The Santa Monica-Malibu Unified School District is considering a new plan that would allow home-schooled students to gain access to school district teachers and classroom instruction.
The proposal is designed for home-schooled students in kindergarten through 12th grade, and for students who have already chosen the home school option.
Called home independent study, the proposal would offer more involvement between the school district and parents to educate students at home.
Students participating in home independent study would be considered district students and would have to live in Santa Monica or Malibu.
The district would provide home independent study at no cost to home-schooled students.
“The program is designed to be a partnership between homes and the school district, a program that is noted for its flexibility,” said Linda Kaminsky, district chief academic officer.
Kaminsky presented the proposal to the district board of education Thursday, March 3rd.
“Students who are being home-schooled under the independent study program have access to the rigorous curriculum and standards we have here in California,” she said.
Currently, home-schooled students rely on their parents and families to develop lesson plans and provide instruction, textbooks and curriculum materials.
Home-schooled students do not participate in the Standardized Testing and Reporting (STAR) Program — mandated by California for regular public school students — or in public school extracurricular activities.
The home independent study program would mandate that home-schooled students take standardized tests and submit their assignments to a credentialed district teacher for grading.
Parents would also be required to consult with a teacher on a scheduled basis to evaluate student progress.
“This is where the services of a teacher with credentials are highly valued,” Kaminsky said.
“Developing lesson plans can be challenging for families, particularly as students move up in the grades and the subject matters become more complex for the family,” she said.
Under the home independent study program, home-schooled students would also get the chance to participate in public school clubs, field trips, music programs and other activities.
District costs for hiring teachers and providing textbooks and other class materials would be reimbursed by the state.
The district would also get average daily attendance funding from the state because those students would be considered district students.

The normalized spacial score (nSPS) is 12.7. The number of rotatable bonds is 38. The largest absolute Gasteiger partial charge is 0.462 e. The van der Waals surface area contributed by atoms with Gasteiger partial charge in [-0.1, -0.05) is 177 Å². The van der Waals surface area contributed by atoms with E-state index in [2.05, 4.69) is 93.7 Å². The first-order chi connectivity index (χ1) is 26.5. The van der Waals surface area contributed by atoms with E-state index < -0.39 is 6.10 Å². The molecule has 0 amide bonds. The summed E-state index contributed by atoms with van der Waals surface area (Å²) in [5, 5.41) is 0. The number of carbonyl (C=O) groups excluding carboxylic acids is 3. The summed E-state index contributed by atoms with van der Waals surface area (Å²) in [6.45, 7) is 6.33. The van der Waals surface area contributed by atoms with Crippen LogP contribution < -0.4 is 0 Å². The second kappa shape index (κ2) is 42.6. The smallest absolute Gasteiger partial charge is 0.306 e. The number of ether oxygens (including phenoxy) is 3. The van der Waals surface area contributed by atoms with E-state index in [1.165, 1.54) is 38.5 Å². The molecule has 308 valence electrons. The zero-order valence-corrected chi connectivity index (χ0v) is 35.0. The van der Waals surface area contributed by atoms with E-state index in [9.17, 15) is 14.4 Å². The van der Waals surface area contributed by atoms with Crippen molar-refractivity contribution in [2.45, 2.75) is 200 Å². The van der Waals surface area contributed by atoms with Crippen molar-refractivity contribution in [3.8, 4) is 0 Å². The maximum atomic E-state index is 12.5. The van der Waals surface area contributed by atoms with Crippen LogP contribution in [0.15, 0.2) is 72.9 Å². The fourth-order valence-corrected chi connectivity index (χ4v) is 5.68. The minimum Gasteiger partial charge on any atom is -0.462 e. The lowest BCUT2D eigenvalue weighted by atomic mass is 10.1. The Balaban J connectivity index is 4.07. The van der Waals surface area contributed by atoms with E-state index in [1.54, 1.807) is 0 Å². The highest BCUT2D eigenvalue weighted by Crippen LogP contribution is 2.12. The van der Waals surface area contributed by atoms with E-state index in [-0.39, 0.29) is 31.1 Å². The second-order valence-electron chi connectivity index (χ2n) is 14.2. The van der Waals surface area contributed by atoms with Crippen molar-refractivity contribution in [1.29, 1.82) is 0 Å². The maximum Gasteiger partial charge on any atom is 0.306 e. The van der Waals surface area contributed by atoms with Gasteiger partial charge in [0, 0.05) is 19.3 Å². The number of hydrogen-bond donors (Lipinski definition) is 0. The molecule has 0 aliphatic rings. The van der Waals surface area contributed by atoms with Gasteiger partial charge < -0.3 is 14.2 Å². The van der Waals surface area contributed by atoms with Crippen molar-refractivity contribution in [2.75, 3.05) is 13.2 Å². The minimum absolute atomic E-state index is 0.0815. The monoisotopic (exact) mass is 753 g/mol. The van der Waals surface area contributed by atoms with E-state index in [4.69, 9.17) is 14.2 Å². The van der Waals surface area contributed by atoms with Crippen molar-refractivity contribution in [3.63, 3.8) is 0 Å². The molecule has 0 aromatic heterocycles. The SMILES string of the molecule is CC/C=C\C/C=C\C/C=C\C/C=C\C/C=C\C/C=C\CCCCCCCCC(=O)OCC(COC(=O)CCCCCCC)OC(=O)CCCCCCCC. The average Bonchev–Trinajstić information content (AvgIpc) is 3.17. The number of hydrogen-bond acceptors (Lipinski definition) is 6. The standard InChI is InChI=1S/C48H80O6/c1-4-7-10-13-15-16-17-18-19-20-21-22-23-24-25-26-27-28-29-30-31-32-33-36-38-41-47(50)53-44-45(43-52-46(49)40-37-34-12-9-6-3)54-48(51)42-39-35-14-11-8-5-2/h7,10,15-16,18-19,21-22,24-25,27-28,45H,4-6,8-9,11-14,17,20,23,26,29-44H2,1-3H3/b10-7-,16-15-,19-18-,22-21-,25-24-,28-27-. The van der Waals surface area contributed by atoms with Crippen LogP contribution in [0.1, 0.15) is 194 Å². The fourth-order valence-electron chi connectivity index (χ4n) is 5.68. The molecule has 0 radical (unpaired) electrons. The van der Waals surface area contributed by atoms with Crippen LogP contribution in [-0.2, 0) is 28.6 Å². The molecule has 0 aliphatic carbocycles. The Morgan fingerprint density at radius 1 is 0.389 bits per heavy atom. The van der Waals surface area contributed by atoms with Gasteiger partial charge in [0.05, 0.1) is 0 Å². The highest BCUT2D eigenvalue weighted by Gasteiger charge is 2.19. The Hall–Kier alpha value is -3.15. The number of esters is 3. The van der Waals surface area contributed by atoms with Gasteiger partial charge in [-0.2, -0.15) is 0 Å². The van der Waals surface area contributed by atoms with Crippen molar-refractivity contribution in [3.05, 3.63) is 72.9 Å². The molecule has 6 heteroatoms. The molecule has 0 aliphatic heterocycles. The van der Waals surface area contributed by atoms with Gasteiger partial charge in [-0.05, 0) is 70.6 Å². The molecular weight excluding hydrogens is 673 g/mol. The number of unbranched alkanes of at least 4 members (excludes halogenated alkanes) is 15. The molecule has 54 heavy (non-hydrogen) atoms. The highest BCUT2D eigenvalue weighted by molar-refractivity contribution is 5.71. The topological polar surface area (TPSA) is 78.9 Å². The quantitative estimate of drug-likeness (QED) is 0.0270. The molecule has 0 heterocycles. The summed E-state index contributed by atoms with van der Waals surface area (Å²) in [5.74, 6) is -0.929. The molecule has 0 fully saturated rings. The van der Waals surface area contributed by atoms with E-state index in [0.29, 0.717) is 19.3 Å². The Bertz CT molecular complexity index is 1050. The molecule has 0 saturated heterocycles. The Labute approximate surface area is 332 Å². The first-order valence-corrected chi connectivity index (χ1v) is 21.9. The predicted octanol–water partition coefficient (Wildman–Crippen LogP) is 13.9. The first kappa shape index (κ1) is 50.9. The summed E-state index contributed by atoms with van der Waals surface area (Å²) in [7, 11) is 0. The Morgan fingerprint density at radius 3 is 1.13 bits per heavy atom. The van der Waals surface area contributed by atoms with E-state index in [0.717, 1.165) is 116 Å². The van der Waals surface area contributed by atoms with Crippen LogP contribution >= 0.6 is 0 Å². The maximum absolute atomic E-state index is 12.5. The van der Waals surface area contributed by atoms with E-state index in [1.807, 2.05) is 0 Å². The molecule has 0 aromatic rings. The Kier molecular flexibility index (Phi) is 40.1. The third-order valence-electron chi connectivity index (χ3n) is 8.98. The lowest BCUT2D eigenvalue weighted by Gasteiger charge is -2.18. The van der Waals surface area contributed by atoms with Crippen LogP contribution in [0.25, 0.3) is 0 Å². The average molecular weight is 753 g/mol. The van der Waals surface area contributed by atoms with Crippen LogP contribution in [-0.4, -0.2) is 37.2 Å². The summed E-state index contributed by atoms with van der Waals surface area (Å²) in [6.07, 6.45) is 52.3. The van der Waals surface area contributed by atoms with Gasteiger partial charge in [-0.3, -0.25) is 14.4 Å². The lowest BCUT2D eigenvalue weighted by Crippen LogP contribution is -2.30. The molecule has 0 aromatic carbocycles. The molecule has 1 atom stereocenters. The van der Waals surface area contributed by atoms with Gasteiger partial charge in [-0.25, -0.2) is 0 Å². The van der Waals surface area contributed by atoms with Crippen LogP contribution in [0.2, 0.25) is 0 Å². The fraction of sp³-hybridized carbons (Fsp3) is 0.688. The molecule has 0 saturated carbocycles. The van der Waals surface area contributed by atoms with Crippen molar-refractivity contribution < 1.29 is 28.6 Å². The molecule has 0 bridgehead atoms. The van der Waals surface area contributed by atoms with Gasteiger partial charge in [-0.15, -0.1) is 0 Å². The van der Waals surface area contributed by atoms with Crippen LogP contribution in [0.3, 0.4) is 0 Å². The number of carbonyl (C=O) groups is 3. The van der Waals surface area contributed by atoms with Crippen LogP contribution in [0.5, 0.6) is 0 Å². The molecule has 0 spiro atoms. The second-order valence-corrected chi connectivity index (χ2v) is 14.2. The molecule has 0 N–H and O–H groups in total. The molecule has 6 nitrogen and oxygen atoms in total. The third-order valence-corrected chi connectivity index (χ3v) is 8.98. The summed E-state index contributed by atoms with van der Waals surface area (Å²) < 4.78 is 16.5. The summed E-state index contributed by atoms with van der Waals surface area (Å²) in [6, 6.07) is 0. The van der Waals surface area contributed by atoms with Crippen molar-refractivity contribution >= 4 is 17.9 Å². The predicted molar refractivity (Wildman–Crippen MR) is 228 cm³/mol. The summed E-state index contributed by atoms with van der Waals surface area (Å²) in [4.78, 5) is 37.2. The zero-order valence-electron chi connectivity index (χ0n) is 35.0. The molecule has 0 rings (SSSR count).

Home independent study would interest nationally competitive student athletes, student actors, students whose families travel often and chronically ill students, Kaminsky said.
The district currently has a home hospital program in which students temporarily leave school for medical reasons and are expected to return when they get well.
Home independent study is not designed to encourage students to leave public school and be home-schooled.
The new proposal would provide an option for students already familiar with a home school learning environment, said district superintendent John Deasy.
“I don’t envision this as something we market to the population at large as something instead of the educational experience they have now,” said board member Kathy Wisnicki. She said some students previously attended district schools, then left for several grade levels to be home-schooled and returned to high school to graduate.
She said she would like the district to outreach to those types of students.
“Families would choose the independent study option because we can provide teacher support and curriculum support,” Wisnicki said. “It gives us an opportunity to bring some students who left our district for a variety of reasons back into our district.
“We can make sure those students are keeping up with district and state standards.”
Board members would need to discuss the logistics of identifying and contacting potential students, location and staffing, assigning students to a particular school and how grades and transcripts would be handled.
“I am concerned about whether this is a different A, B or C than the grades our students are earning in our schools,” said board member Jose Escarce.
“The same rigor would definitely be there,” Kaminsky said.
“Independent study students and regular students use the same textbooks and have to turn in the same worksheets and assignments,” she said.
District officials have reviewed the home independent study program at the Ventura County Oak Park Unified School District, which has 128 students in its program, Kaminsky said.
Deasy said the Santa Monica-Malibu Unified School District could implement a home independent study program by fall 2006.
“I’m happy to see some work being done on this type of idea,” Wisnicki said.